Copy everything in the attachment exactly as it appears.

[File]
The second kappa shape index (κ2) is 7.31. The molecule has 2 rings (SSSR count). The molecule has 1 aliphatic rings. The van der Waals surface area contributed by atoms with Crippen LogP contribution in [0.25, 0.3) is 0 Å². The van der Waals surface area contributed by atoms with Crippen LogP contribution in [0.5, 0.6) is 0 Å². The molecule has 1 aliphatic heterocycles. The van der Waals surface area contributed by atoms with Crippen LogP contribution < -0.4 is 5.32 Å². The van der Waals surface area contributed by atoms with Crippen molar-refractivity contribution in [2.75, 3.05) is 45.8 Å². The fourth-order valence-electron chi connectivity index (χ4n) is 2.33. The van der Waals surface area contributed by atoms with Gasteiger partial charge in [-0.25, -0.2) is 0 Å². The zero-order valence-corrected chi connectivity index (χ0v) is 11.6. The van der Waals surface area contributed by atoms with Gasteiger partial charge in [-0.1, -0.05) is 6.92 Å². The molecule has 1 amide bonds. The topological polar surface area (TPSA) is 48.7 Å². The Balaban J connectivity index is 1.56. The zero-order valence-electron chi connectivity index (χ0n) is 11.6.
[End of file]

The second kappa shape index (κ2) is 7.31. The molecule has 2 rings (SSSR count). The molecule has 1 aliphatic rings. The van der Waals surface area contributed by atoms with Crippen LogP contribution in [0.25, 0.3) is 0 Å². The van der Waals surface area contributed by atoms with Crippen LogP contribution in [0.5, 0.6) is 0 Å². The molecule has 1 aliphatic heterocycles. The van der Waals surface area contributed by atoms with Crippen LogP contribution < -0.4 is 5.32 Å². The van der Waals surface area contributed by atoms with Crippen molar-refractivity contribution in [2.75, 3.05) is 45.8 Å². The fourth-order valence-electron chi connectivity index (χ4n) is 2.33. The van der Waals surface area contributed by atoms with Gasteiger partial charge in [-0.25, -0.2) is 0 Å². The zero-order valence-corrected chi connectivity index (χ0v) is 11.6. The van der Waals surface area contributed by atoms with Gasteiger partial charge in [-0.1, -0.05) is 6.92 Å². The molecule has 1 amide bonds. The topological polar surface area (TPSA) is 48.7 Å². The Balaban J connectivity index is 1.56. The zero-order valence-electron chi connectivity index (χ0n) is 11.6.